City Commissioner Williams-Cox defends mural, says suspended officer doesn’t represent a majority
By St. Clair Murraine
Outlook staff writer
With a TPD officer who called protesters a “gang of loudmouths” now on suspension, City Commissioner Dianne Williams-Cox said he is part of a minority that has reacted negatively to a Black Lives Matter Tallahassee mural.
The officer’s objection to the mural that is painted on Gaines Street where it intersects with Rail Road came a few days after the painting was completed. Williams-Cox has been one of the driving forces behind getting the mural painted.
She said it came out of a suggestion from Katrina Tuggerson, president of the Capital City Chamber of Commerce, and Elizabeth Emanuel, executive director of Tallahassee Downtown Improvement Authority.
Similar mural paintings have been done in prominent locations in New York and Washington, D.C. They stem from the national protests over the killing of George Floyd by a former Minnesota police officer.
“It’s how we are embracing diversity as a city,” Williams-Cox said of her push to get the mural. “That was the intent of that because we are having these hard conversations already about race. In this climate, we want to make sure we are on the right side of history on this.”
TPD chief Lawrence Revell responded immediately after the “questionable social media post by a member of the Tallahassee Police Department.” In a prepared statement, Revell didn’t name the officer involved.
However, he has since been identified as Sgt. Gavin Larremore. He’ll remain on suspension until an internal investigation is completed, Revell said.
“As police officers, we must always be cognizant that our behavior is a reflection of our peers and agency,” Revell’s said in the statement. “My expectations for our conduct have been and will continue to be clearly communicated internally. Any shortcomings will be reviewed, and violations will not be tolerated.”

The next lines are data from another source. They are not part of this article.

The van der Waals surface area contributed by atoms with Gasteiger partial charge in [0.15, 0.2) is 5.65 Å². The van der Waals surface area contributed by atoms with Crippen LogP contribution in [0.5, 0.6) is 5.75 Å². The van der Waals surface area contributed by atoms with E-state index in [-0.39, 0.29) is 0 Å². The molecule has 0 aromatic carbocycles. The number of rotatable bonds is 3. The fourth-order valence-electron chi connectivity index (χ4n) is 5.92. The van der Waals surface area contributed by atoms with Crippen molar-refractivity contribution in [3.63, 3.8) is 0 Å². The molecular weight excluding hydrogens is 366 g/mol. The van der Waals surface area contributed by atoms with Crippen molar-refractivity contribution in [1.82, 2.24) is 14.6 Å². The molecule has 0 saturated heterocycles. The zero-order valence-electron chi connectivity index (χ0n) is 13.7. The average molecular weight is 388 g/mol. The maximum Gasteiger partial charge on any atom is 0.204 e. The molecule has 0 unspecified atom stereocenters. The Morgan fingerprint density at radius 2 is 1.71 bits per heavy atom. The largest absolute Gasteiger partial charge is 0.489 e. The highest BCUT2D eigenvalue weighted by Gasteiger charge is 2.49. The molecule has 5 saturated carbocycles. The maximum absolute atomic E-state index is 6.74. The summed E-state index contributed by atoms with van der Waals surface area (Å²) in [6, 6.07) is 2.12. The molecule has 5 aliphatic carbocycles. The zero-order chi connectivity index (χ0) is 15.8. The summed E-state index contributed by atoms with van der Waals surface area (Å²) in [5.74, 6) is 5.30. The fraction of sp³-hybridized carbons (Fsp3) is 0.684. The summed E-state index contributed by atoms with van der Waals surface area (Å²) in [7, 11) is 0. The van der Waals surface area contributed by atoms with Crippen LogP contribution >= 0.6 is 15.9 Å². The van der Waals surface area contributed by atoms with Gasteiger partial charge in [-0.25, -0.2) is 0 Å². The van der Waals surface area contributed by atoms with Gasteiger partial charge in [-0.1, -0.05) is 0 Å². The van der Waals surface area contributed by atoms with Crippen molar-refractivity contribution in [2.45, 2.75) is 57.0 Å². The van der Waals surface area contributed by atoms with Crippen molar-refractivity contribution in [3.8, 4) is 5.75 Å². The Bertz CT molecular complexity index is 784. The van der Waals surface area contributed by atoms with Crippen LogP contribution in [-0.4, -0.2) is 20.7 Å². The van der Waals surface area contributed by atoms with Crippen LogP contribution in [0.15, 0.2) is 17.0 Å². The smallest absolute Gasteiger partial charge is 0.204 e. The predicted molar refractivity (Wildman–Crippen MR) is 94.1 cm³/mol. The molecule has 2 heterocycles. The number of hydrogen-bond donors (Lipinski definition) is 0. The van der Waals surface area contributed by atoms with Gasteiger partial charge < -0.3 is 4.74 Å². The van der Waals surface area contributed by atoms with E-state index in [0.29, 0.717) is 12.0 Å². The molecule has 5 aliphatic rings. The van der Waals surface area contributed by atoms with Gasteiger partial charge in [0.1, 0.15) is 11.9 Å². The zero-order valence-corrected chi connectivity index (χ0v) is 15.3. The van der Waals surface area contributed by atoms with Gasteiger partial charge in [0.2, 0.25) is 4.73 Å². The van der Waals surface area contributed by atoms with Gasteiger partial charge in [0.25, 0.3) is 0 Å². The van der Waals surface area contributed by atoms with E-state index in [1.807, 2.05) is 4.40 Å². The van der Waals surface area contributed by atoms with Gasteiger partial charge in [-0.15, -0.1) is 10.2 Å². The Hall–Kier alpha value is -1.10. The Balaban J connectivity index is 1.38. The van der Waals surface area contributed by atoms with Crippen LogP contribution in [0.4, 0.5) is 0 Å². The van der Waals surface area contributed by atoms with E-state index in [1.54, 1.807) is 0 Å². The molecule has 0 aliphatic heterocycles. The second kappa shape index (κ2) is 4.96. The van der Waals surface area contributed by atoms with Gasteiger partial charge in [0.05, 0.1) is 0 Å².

In his post, Larremore called the Black Lives Matter protesters a “gang of loudmouths that damaged businesses downtown, unlawfully restricted the free movement of the city’s law abiding citizens, attacking civilians and officers (including me personally).”
Responding to a suggestion that the mural incited the post, Williams-Cox said it’s deeper than that.
“If paint on the ground is going to incite you that means it was already in your heart,” she said. “What we are seeing now are people’s true colors are actually coming out.”
The racially-charged post is the second by a city employee entrusted with public safety. A Tallahassee firefighter was recently reprimanded for similar posts.
In his post, Larremore incorrectly stated that $25.000 of tax payers’ money was used to complete the mural. The actually cost was just over $8,000, most of it going to stencils and paint.